1. The claimant’s factual challenge to the ET’s approach to the question of group disadvantage was not well-founded, the ET having had regard to the materials relied on by the claimant in respect of Christian Medical Practitioners and Evangelical Christians, and having concluded that these made clear that Christian views differed on the matters in issue. “The claimant may disagree with that reading… but we cannot say that it was a perverse interpretation”. Further, “the ET found group disadvantage to be made out.”
  2. The ET had not erred in its approach to proportionality:
    • First, whilst accepting that the respondents had applied the PCPs of requiring that HDAs use preferred pronouns, and confirm their willingness to do so, the ET had made a permissible finding of fact in holding the respondents had not imposed a penalty of suspension or dismissal to those who did not comply with the requirement to use preferred pronouns.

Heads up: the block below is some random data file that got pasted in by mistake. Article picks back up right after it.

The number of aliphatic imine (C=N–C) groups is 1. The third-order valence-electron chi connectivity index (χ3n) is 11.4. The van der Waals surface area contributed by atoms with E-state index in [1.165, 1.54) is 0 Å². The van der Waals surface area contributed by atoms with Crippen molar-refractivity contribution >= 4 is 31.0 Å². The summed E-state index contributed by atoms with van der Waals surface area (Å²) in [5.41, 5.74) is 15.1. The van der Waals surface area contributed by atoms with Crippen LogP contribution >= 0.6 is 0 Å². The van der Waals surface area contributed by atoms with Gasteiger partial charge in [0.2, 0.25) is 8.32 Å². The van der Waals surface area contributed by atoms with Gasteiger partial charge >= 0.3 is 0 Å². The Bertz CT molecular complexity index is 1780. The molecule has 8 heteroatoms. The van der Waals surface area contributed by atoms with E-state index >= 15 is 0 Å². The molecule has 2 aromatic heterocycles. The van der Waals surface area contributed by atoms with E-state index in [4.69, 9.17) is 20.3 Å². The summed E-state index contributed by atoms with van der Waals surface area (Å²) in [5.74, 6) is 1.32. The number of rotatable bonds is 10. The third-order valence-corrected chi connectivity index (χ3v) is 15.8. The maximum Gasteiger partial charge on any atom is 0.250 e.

• The claimant had not challenged that the respondents had established its legitimate aims, and it was apparent that the ET had undertaken a detailed assessment when analysing whether the PCPs were necessary and proportionate means of achieving them. It had not simply accepted that the risks identified by the claimant which might arise in respect of transgender users would in fact arise. Instead, it carried out a careful evaluation of those concerns. [135] The ET had permissibly accepted that there would be difficulties in identifying whether a service user was within the protected category without either breaching the respondents’ legal obligations/damaging its reputation or causing offence or harm to the service user was permissible.